Lubbock History 1922. The city of Lubbock has grown from an isolated village in 1900 of seventy-five inhabitants to the railroad center of the South Plains. Reported in 1910 with 1,938 inhabitants, or an increase of more than 2,500%. Between the years 1910 and 1920 it made a gain of 109%, with a present population of 4,051, which is the largest of any city between Amarillo and Sweetwater and the largest city of the South Plains, due to its five railroads, six designated state highways and numerous county highway outlets, giving ready access to foreign and local markets and wholesale centers.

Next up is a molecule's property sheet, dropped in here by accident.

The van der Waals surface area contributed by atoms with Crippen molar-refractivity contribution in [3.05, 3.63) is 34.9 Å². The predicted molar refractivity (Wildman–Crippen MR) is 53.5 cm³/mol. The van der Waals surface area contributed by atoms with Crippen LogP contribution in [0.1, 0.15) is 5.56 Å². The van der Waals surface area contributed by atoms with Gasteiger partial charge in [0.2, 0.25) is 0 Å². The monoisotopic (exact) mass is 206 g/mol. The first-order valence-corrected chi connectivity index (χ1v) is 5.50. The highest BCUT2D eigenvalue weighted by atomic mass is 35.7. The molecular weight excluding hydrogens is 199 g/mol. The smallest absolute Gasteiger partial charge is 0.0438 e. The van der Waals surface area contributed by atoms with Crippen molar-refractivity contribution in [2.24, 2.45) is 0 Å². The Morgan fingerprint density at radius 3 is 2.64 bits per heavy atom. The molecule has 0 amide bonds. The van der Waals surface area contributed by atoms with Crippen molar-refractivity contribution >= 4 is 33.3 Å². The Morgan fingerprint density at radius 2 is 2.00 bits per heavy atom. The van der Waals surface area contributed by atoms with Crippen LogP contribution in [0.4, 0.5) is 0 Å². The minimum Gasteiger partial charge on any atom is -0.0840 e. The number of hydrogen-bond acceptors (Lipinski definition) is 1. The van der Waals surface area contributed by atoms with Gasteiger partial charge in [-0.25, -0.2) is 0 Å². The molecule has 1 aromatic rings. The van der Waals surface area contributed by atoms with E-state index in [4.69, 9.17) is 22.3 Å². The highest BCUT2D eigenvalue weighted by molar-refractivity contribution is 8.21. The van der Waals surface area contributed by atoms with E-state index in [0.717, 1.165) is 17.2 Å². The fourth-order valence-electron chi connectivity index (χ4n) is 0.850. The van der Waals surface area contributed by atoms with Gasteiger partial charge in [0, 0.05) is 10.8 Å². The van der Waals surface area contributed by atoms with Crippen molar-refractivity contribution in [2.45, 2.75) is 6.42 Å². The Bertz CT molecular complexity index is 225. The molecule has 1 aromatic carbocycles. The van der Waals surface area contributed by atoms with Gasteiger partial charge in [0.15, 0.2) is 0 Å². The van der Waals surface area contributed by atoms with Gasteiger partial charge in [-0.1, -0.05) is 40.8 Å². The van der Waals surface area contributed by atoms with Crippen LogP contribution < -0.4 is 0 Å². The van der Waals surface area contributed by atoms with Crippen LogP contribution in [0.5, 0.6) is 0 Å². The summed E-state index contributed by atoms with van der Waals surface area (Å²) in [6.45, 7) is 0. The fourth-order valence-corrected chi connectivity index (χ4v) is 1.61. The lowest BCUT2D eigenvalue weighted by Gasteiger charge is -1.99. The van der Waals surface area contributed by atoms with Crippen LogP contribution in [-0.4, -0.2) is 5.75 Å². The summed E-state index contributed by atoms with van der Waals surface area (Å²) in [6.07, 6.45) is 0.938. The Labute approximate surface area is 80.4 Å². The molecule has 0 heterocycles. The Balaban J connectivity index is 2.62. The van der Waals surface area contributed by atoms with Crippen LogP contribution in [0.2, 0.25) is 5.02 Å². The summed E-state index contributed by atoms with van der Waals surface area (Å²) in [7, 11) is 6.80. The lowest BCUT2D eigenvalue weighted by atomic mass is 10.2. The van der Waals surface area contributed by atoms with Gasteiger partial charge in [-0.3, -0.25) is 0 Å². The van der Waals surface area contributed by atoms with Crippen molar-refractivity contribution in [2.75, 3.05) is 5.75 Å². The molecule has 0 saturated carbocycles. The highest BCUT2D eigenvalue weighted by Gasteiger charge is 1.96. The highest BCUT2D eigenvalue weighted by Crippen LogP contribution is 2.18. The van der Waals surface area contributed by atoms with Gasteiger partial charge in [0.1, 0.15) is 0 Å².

The city owns and operates its own light, water and sewer plants. under the city manager, commission form of government, with a taxable valuation of $4,003,950 at a tax rate of $1.25. It has twenty blocks of brick pavement, covering the retail section of the city, with ornamental street illumination throughout the principal portion. Two modern hospitals care for the emergencies of the Plains section.
The school system of the city is composed of three ward schools. one grammar and high school with a separate negro and Mexican school. The scholastic enrollment of the rural schools of the county total 1,720 pupils and of the city of Slaton 550. - History of Texas, 1922, by W. Barrett Travis.